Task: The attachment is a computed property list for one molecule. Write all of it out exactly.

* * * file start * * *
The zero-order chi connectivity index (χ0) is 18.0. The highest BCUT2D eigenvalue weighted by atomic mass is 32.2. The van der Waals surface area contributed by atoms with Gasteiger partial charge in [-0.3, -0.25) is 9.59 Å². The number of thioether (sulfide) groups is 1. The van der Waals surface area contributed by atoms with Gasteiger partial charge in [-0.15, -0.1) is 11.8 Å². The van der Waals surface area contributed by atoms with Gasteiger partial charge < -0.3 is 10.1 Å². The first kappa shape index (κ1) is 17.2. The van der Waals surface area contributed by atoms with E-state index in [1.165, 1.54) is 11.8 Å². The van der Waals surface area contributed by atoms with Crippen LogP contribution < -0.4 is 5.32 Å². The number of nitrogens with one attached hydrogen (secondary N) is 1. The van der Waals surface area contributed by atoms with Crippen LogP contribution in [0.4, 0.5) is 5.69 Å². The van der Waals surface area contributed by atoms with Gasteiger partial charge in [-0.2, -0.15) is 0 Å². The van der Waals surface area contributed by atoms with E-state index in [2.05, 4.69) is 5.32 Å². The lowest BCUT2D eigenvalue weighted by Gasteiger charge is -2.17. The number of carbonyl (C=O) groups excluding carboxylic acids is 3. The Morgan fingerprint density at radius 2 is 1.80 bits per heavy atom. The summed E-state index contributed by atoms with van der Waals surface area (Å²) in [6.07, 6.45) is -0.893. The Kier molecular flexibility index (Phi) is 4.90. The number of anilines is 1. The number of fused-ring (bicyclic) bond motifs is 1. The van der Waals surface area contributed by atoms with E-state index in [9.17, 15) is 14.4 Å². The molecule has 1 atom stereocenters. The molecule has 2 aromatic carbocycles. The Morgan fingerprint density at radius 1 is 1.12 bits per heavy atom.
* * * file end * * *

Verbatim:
The zero-order chi connectivity index (χ0) is 18.0. The highest BCUT2D eigenvalue weighted by atomic mass is 32.2. The van der Waals surface area contributed by atoms with Gasteiger partial charge in [-0.3, -0.25) is 9.59 Å². The number of thioether (sulfide) groups is 1. The van der Waals surface area contributed by atoms with Gasteiger partial charge in [-0.15, -0.1) is 11.8 Å². The van der Waals surface area contributed by atoms with Gasteiger partial charge < -0.3 is 10.1 Å². The first kappa shape index (κ1) is 17.2. The van der Waals surface area contributed by atoms with E-state index in [1.165, 1.54) is 11.8 Å². The van der Waals surface area contributed by atoms with Crippen LogP contribution < -0.4 is 5.32 Å². The number of nitrogens with one attached hydrogen (secondary N) is 1. The van der Waals surface area contributed by atoms with Crippen LogP contribution in [0.4, 0.5) is 5.69 Å². The van der Waals surface area contributed by atoms with Gasteiger partial charge in [-0.2, -0.15) is 0 Å². The van der Waals surface area contributed by atoms with E-state index in [2.05, 4.69) is 5.32 Å². The lowest BCUT2D eigenvalue weighted by Gasteiger charge is -2.17. The number of carbonyl (C=O) groups excluding carboxylic acids is 3. The Morgan fingerprint density at radius 2 is 1.80 bits per heavy atom. The summed E-state index contributed by atoms with van der Waals surface area (Å²) in [6.07, 6.45) is -0.893. The Kier molecular flexibility index (Phi) is 4.90. The number of anilines is 1. The number of fused-ring (bicyclic) bond motifs is 1. The van der Waals surface area contributed by atoms with E-state index in [9.17, 15) is 14.4 Å². The molecule has 1 atom stereocenters. The molecule has 2 aromatic carbocycles. The Morgan fingerprint density at radius 1 is 1.12 bits per heavy atom.